Will Ferrell and Amanda Peet in a scene from "Melinda and Melinda"

We watched the 2004 film “Melinda and Melinda,” which was written and directed by Woody Allen. It was an uneven experience, and I think that was because the balance between comedy and tragedy — which goes to the heart of the film — wasn’t achieved. In my view, at least, the tragedy is to profound to be counterbalanced by the romance. The tragedy is what I expect to stay with me.


The story, as one might expect of a Woody Allen film, is based on an offbeat premise. Two playwrights and several of their friends have dinner in a Manhattan restaurant, and their conversation drifts into the subject of tragedy and comedy as defining elements of everyday life. These playwrights, by the way, are limited parts wonderfully played by Larry Pine and Wallace Shawn. One of the dinner party describes what she says was a real-life incident in which a domestic dinner party was interrupted by  the unexpected arrival of a female friend of the hosts. The two playwrights then concoct full-blown stories from that premise — one a tragedy and one a romantic comedy. In both instances, the unexpected visitor is Melinda – played in both cases by the magnetic Radha Mitchell.


In the tragic version, Melinda is a suicidal woman who — by her own account — squandered an idyllic life with her physician husband and two loving children, because she had grown bored with existence and blundered her way into the arms of an Italian photographer. That adventure cost her not only the marriage but any opportunity to even see her kids. She returns to Manhattan in a confused effort to build a new life for herself, but she winds up disrupting the lives of the couple she barges in on, a minor actor and a music teacher played by Johnny Lee Miller and Chloe Sevigny.


In the comic version, Melinda is a single woman who has temporarily moved into the apartment building occupied by an independent film maker and her husband — another minor actor — played by Amanda Peet and Will Ferrell. Ferrell, incidentally, is the surrogate for Allen, the part he would have played himself if he had less sense. In this  version, too, the addition of Melinda disturbs the chemical balance in the household, albeit in an ultimately hilarious way.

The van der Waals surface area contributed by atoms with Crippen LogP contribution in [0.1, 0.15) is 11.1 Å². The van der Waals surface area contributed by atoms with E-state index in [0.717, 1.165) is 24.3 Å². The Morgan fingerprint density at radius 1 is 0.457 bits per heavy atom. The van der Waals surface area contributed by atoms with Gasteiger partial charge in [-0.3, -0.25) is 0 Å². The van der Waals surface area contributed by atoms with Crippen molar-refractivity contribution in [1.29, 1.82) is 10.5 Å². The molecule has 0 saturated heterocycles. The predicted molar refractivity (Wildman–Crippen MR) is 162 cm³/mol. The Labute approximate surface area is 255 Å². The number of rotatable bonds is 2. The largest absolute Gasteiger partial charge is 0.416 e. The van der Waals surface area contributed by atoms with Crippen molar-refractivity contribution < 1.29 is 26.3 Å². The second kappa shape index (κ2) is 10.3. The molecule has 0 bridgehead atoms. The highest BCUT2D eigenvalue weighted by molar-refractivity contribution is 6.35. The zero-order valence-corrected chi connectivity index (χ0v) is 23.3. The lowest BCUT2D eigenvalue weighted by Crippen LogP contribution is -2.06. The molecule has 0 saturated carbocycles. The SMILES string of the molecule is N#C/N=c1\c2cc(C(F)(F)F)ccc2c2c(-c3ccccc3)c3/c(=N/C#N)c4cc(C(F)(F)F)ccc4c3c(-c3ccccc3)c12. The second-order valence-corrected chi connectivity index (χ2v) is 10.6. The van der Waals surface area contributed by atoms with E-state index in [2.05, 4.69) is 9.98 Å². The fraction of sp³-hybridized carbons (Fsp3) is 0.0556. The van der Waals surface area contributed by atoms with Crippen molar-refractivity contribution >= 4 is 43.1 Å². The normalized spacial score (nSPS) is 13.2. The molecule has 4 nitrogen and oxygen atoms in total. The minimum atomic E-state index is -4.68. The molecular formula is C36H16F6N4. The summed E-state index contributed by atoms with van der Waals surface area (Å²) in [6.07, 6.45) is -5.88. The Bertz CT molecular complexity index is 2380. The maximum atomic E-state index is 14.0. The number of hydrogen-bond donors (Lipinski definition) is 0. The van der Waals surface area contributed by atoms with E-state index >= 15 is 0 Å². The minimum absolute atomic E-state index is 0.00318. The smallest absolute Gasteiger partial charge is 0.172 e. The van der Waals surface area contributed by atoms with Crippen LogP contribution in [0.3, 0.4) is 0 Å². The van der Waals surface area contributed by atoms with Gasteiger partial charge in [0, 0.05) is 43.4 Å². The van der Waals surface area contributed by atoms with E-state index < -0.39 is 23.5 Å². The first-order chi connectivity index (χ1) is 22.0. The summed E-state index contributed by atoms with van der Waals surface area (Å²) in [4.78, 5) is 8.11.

There are a couple of other important characters, most notably Chiwetel Ejiofor, who plays a kind of demon-ex-machina who helps bring on the decisive crisis in the tale of Melinda the Tragic.
Perhaps it’s typical of Woody Allen’s films that a viewer can enjoy this one best by suspending credulity concerning the characters, their motivations and behavior, and the witty, boozy environment in which they live. Although Allen, as usual, pushes introspection to the edge of its tolerable limits, he does so with a sharp and absorbing script. As usual, too, he has assembled a highly talented cast to deliver his material, and every one of the actors does his work justice.
I am not a fan of Will Ferrell’s, but I found him to be a natural for the role he takes on here. Perhaps twice in the film, one imagines having heard Woody Allen’s own voice speaking lines he might have spoken himself in a perfect world in which the actor never ages, but for the most part Ferrell puts his own comic stamp on the character.
I can’t say enough about Radha Mitchell’s portrayal of the two Melindas. In particular, she is utterly convincing as the Melinda who is coming  undone when we meet her and continues to unravel before our eyes.
All in all, those who like to pick their spots with Woody Allen films would benefit from making this one a pick.

Will Ferrell and Radha Mitchell in a scene from "Melinda and Melinda"